Reasons Why Cellulosic Browning Occurs
Occasionally after a carpet or rug has been cleaned, a brownish discoloration appears. A condition called cellulosic browning is one of the causes of this discoloration. Several factors must be present in order for this discoloration to develop including a cellulosic fiber, moisture, and slow drying. Furthermore, a high pH or shampoo residue may also contribute to its occurrence.
Cellulosic fibers are a major source of cellulosic browning and are present in all jute carpet or rug backings. The drying time following carpet cleaning depends on humidity; the air contains more moisture during rainy periods and summer months, making it more difficult for the moisture in the carpet to evaporate.
The age of the carpet is also important, as jute backings deteriorate over time and undergo chemical changes. These changes produce brown or red colorants (lignin) which can wick up to the face yarns and appear on the surface of the carpet after cleaning. The brown or red color remains on the tips of the tufts as the carpet dries.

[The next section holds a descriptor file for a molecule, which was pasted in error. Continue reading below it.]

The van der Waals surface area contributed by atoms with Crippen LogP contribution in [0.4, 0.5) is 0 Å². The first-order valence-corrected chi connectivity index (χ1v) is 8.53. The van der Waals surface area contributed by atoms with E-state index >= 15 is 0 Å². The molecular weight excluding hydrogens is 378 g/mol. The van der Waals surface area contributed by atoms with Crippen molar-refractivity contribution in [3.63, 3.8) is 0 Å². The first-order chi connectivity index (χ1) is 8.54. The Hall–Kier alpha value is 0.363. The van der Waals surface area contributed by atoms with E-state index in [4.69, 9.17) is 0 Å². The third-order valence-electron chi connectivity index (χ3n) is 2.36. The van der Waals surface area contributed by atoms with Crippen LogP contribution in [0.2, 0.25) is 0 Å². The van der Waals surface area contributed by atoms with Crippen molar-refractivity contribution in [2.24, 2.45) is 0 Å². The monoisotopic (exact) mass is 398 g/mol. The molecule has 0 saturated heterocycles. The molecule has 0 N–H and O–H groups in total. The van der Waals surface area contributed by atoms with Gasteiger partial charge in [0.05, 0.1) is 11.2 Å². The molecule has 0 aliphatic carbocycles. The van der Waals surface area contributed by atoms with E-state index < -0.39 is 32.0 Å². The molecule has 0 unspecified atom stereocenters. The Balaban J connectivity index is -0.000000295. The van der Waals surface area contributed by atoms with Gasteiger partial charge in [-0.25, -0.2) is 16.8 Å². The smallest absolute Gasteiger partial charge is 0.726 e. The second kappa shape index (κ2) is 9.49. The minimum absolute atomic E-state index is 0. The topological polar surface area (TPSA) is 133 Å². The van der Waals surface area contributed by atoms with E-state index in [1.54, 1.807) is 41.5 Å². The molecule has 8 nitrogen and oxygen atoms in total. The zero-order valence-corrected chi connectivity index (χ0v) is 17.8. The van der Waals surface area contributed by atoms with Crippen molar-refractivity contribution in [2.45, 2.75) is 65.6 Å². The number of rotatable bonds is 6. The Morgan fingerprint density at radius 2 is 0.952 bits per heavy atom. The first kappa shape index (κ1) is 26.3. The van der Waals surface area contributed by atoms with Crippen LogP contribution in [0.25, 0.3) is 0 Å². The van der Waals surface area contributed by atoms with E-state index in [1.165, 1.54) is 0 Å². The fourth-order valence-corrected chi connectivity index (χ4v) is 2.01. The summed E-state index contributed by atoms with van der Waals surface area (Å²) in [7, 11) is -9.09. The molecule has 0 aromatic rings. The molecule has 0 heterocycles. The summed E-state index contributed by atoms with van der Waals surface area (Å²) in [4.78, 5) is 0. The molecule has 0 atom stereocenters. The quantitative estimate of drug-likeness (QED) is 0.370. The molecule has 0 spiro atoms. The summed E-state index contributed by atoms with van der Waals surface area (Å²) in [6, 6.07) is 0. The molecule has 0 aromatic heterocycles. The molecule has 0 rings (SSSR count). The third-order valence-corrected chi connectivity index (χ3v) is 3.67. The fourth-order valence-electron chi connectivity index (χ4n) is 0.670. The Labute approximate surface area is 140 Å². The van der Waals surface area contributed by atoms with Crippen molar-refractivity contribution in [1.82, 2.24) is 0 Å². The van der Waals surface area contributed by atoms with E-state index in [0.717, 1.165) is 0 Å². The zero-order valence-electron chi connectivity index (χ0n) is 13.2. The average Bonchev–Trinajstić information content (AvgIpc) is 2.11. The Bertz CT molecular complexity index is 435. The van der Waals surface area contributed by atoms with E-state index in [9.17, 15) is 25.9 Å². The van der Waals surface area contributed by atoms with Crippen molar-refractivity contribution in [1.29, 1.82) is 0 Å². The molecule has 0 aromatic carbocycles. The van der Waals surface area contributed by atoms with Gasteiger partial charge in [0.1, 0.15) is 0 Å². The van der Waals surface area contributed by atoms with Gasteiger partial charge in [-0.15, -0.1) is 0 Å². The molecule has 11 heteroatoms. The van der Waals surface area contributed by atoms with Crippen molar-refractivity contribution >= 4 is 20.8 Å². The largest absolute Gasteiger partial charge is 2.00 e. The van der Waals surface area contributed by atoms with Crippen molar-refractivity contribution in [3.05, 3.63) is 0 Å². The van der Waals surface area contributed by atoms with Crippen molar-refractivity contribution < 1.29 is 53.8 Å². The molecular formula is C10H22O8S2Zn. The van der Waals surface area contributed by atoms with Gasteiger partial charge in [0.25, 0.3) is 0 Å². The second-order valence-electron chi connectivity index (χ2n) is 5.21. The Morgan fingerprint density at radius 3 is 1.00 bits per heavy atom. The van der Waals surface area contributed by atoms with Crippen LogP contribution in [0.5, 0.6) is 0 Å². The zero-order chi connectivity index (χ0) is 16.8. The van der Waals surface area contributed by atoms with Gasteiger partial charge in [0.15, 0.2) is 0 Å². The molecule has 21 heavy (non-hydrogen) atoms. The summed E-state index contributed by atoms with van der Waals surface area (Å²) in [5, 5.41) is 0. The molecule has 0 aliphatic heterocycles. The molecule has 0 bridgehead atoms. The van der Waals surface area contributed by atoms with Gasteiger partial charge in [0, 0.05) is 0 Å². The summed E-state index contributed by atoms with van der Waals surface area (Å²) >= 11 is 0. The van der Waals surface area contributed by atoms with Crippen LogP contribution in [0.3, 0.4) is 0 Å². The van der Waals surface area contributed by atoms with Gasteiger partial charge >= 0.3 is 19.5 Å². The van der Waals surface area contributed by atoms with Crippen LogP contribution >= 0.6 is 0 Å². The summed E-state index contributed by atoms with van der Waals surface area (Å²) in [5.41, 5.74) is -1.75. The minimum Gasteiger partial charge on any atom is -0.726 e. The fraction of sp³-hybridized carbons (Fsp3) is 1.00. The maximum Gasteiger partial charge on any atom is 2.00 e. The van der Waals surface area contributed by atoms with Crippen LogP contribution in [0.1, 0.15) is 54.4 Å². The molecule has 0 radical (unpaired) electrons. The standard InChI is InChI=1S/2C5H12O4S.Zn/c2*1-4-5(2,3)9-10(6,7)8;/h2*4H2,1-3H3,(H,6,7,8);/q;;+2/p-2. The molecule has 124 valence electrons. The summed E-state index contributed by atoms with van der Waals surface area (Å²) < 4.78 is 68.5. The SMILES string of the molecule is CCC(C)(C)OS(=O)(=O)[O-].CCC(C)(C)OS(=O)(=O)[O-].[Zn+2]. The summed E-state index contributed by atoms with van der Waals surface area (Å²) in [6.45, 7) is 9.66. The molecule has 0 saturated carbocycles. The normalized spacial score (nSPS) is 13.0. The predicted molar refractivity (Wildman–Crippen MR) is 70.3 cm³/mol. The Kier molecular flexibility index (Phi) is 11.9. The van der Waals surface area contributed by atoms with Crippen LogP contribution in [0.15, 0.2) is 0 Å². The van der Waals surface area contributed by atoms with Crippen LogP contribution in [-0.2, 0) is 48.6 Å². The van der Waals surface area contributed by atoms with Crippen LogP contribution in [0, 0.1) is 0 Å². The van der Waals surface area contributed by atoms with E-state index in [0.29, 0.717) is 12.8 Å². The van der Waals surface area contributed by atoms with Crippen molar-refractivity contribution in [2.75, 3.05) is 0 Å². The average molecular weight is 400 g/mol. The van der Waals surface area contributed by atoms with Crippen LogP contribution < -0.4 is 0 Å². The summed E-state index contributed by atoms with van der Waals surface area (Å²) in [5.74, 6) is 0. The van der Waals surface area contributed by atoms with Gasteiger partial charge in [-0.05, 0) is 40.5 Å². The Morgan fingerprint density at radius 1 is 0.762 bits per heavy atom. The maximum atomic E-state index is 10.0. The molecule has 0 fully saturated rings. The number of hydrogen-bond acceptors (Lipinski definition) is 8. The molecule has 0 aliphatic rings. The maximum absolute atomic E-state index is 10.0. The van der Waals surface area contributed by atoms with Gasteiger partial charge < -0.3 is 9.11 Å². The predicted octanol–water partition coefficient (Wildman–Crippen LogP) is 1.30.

A similar type of cellulosic browning occurs when newspapers are left outdoors, or gradually age indoors. Cellulosic materials in the paper turn brown and become brittle.
If browning does develop after cleaning, the discoloration is not always a permanent stain and can often be removed by professional carpet cleaners. However, in other cases, the discoloration cannot be completely removed. This issue arises more often with wool, sisal or cotton carpets, or when the carpet is old enough for advanced cellulosic fiber degradation to occur.